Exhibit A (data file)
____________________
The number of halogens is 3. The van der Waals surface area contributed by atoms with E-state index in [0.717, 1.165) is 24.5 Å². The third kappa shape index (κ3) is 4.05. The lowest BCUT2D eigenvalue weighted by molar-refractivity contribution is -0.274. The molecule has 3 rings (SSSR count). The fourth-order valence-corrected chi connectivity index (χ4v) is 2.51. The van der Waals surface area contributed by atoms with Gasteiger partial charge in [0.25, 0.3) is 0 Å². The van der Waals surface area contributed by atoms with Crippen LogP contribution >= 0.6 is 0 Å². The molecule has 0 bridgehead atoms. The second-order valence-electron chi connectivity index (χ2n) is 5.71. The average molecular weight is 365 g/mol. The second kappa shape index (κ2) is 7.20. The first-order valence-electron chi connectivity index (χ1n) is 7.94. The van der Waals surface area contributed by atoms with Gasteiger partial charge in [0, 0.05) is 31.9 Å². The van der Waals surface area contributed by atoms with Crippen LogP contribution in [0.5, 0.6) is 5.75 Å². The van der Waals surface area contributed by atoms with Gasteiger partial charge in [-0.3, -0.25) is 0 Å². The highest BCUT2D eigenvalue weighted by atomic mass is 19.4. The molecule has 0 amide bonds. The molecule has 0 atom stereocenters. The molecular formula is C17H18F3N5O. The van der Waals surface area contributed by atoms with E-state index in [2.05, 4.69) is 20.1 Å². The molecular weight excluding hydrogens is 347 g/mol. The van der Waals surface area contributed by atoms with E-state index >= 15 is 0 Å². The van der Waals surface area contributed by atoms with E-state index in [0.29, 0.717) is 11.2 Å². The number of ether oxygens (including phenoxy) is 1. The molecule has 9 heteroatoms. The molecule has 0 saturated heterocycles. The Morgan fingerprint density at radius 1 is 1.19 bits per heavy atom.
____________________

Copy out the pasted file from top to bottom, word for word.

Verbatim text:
The number of halogens is 3. The van der Waals surface area contributed by atoms with E-state index in [0.717, 1.165) is 24.5 Å². The third kappa shape index (κ3) is 4.05. The lowest BCUT2D eigenvalue weighted by molar-refractivity contribution is -0.274. The molecule has 3 rings (SSSR count). The fourth-order valence-corrected chi connectivity index (χ4v) is 2.51. The van der Waals surface area contributed by atoms with Gasteiger partial charge in [0.25, 0.3) is 0 Å². The van der Waals surface area contributed by atoms with Crippen LogP contribution >= 0.6 is 0 Å². The molecule has 0 bridgehead atoms. The second-order valence-electron chi connectivity index (χ2n) is 5.71. The average molecular weight is 365 g/mol. The second kappa shape index (κ2) is 7.20. The first-order valence-electron chi connectivity index (χ1n) is 7.94. The van der Waals surface area contributed by atoms with Gasteiger partial charge in [0, 0.05) is 31.9 Å². The van der Waals surface area contributed by atoms with Crippen LogP contribution in [0.5, 0.6) is 5.75 Å². The van der Waals surface area contributed by atoms with Gasteiger partial charge in [-0.3, -0.25) is 0 Å². The highest BCUT2D eigenvalue weighted by atomic mass is 19.4. The molecule has 0 amide bonds. The molecule has 0 atom stereocenters. The molecular formula is C17H18F3N5O. The van der Waals surface area contributed by atoms with E-state index in [2.05, 4.69) is 20.1 Å². The molecular weight excluding hydrogens is 347 g/mol. The van der Waals surface area contributed by atoms with E-state index >= 15 is 0 Å². The van der Waals surface area contributed by atoms with E-state index in [0.29, 0.717) is 11.2 Å². The number of ether oxygens (including phenoxy) is 1. The molecule has 9 heteroatoms. The molecule has 0 saturated heterocycles. The Morgan fingerprint density at radius 1 is 1.19 bits per heavy atom.